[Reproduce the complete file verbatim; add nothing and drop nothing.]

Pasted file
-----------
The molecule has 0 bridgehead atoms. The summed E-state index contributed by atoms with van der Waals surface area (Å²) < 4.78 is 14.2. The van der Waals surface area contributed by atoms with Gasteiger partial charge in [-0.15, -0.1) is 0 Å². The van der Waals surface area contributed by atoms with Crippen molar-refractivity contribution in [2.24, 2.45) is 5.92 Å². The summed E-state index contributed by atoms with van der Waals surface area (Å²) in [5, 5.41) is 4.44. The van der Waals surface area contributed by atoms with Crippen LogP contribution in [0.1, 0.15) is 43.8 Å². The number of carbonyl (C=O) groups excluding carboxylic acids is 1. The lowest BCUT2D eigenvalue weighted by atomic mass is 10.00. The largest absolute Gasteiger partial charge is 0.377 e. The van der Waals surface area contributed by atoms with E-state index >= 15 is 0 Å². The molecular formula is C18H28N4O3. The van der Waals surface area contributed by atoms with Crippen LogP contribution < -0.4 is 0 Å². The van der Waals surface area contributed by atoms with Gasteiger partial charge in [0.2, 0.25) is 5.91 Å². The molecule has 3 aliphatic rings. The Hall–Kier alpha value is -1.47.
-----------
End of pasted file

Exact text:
The molecule has 0 bridgehead atoms. The summed E-state index contributed by atoms with van der Waals surface area (Å²) < 4.78 is 14.2. The van der Waals surface area contributed by atoms with Gasteiger partial charge in [-0.15, -0.1) is 0 Å². The van der Waals surface area contributed by atoms with Crippen molar-refractivity contribution in [2.24, 2.45) is 5.92 Å². The summed E-state index contributed by atoms with van der Waals surface area (Å²) in [5, 5.41) is 4.44. The van der Waals surface area contributed by atoms with Crippen LogP contribution in [0.1, 0.15) is 43.8 Å². The number of carbonyl (C=O) groups excluding carboxylic acids is 1. The lowest BCUT2D eigenvalue weighted by atomic mass is 10.00. The largest absolute Gasteiger partial charge is 0.377 e. The van der Waals surface area contributed by atoms with E-state index >= 15 is 0 Å². The molecular formula is C18H28N4O3. The van der Waals surface area contributed by atoms with Crippen LogP contribution < -0.4 is 0 Å². The van der Waals surface area contributed by atoms with Gasteiger partial charge in [0.2, 0.25) is 5.91 Å². The molecule has 3 aliphatic rings. The Hall–Kier alpha value is -1.47.